The Best Restaurants In London
The restaurants to try this spring. From new game-changers to old favourites.
Our 12 must-visit restaurants in the capital. From Hammersmith to East London. Bring your appetite and start making reservations…
River Cafe, Hammersmith
Of course, River Cafe can’t be missed in our edit. An institution by famous chef Ruth Rogers, specializing in Italian cuisine. Located on the banks of the River Thames in Hammersmith, it's known for its exceptional Italian food, excellent-mannered service, and its stunning terrace. Reserve far in advance!
Casa Cruz, Holland Park
Juan Santa Cruz’s restaurant Casa Cruz in Holland Park is easily the chicest dining spot in West London. It has sublime Argentinian food and the most beautiful bathrooms in town.
7 Saints, Notting Hill
7 Saints , for a romantic dinner, it’s our favourite spot.. It has a delicious seasonal menu and a spot-on atmosphere — just make sure you book ahead.
Spring, Somerset House, Covent Garden
Spring’s daily-changing menu of seasonal British food might include the likes of slow-cooked pork with sage, fennel and blood orange, or sirloin with Jerusalem artichokes, grilled leeks, cime di rapa and aïoli. For dessert, try the likes of bitter chocolate pavé with bourbon, rye and marmalade ice cream, or sample St Jude cheese with truffled honey, walnuts and carta di musica. The extensive wine list is supplemented by inventive cocktails, seasonal juices, and house-made liqueurs and minerals. Led by Skye Gyngell, formerly head chef at the Michelin-starred Petersham Nurseries, Spring is housed in a restored 19th century drawing room that had previously been closed to the public for 150 years.
Evelyn’s Table, Soho
Evelyn’s Table is an intimate 12-seater counter dining experience, led by Head Chef Luke Selby and his two brothers, Nat and Theo, serving an evolving menu built on their formative experiences, a love of British produce, Japanese techniques and classic French training.
Bocca di Lupo, Soho
Honest regional Italian cuisine in Soho. Despite the buzzy feel and glamorous surroundings, Bocca di Lupo is still a family business, a small and humble trattoria at… heart. They specialise in the obscure and delicious highlights of food and wine from all across Italy's twenty regions. If they can make something themselves, they do - gelati, breads, sausages, salame, pickles, mostarda, and pasta of course - the rest is carefully sourced from Italy.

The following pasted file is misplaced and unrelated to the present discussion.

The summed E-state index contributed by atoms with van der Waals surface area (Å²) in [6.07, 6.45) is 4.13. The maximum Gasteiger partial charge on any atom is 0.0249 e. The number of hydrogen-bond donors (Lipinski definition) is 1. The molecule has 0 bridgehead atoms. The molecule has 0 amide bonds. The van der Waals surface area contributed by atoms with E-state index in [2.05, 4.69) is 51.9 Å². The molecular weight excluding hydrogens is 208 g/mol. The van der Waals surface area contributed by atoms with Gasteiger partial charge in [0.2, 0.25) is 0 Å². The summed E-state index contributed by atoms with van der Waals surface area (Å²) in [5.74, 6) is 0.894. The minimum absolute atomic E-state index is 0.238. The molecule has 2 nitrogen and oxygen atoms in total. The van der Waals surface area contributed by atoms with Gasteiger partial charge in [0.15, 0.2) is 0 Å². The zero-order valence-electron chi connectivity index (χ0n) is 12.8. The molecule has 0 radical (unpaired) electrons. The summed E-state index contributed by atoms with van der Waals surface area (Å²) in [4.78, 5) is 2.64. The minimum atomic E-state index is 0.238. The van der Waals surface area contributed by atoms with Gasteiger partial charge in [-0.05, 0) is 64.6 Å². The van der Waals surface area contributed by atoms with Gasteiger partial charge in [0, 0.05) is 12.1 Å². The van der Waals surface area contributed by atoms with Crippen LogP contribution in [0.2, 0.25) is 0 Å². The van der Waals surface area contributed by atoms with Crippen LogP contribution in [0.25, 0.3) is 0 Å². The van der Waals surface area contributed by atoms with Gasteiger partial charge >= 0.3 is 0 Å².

Maison Francois, St James
Maison Francois Francois O’ Neill joined forces with Ed Wyand (who was behind Hackney’s Verden) and chef Matthew Ryle (ex-Dorchester) to bring you an all-day brasserie near Piccadilly Circus. Although Gallic in character, the produce will be very British with Loch Ryan oysters shucked at lunchtime alongside charcuterie and terrines as well as heartier brasserie plates such as ravioli dauphine with comte and wood-fired John Dory.
The food at Jikoni is spired by immigrant cuisine and the rich, shared flavours and cultures across parts of South Asia & the Far East, the Middle East, East Africa and Britain. Born in Kenya of Indian parents and brought up in London, chef Ravinder Bhogal takes culinary inspiration from these sources and more.
St John Restaurant, Farringdon
St. John is an all-day, all-night, and all-seasons restaurant. For us, it's simply an institution. But the food isn’t the main reason St. John is a London institution. The main reason is that this bar and restaurant does the simple things right. It will make you a proper cocktail, or pour you a fine pint, as you get through an egg mayo sandwich or some rarebit at the bar. It will seat a raucous group of you at 7 pm, and still be asking if you want more at 11 pm. It will make a pie (for two) that is quite clear for more. That’s why when somebody asks what you’re doing next weekend, and you answer St. John, it needs no further explanation at all. Their new Marylebone location will be opening in October.
Café Cecilia, Hackney
Café Cecilia If you have an interest in London’s culinary scene, chances are you’ve heard about Café Cecilia, the restaurant helmed by chef Max Rocha, serving breakfast and lunch in a gleaming new space overlooking Regent’s Canal in Hackney, East London. The restaurant is named after Max’s grandmother, is merely six months old and it’s already the darling of the restaurant world. It’s not surprising, though, given Max’s CV: The River Café, St John’s Bread and Wine, Spring. Rocha’s food is an unfussy riff on the meals his mother, Odette, made for him and Simone when they were growing up in Dublin: homemade Guinness bread; a pork, apricot and pistachio terrine; deep-fried sage and anchovy fritti; slow-cooked rabbit ragù with tagliatelle; and, for dessert, a version of Odette’s famous chocolate pot.
Campania Tucked away on a cobbled road off Columbia Road, this is easily one of our favourite restaurant in London for a date night. The interiors are super rustic, the staff is always the loveliest and the southern Italian cooking is always delicious. I order the gnudi, the ragu and the tiramisu — plus they make a great Negroni.
Rochelle Canteen, Shoreditch
In the summer, there’s no better lunch spot than Rochelle Canteen. It’s Margot Henderson’s restaurant in a walled garden in an old school in Shoreditch. Eating its perfectly simple and seasonal dishes under the vines with a glass of rose is one of London’s greatest pleasures.’ ©Emma Louise Pudge
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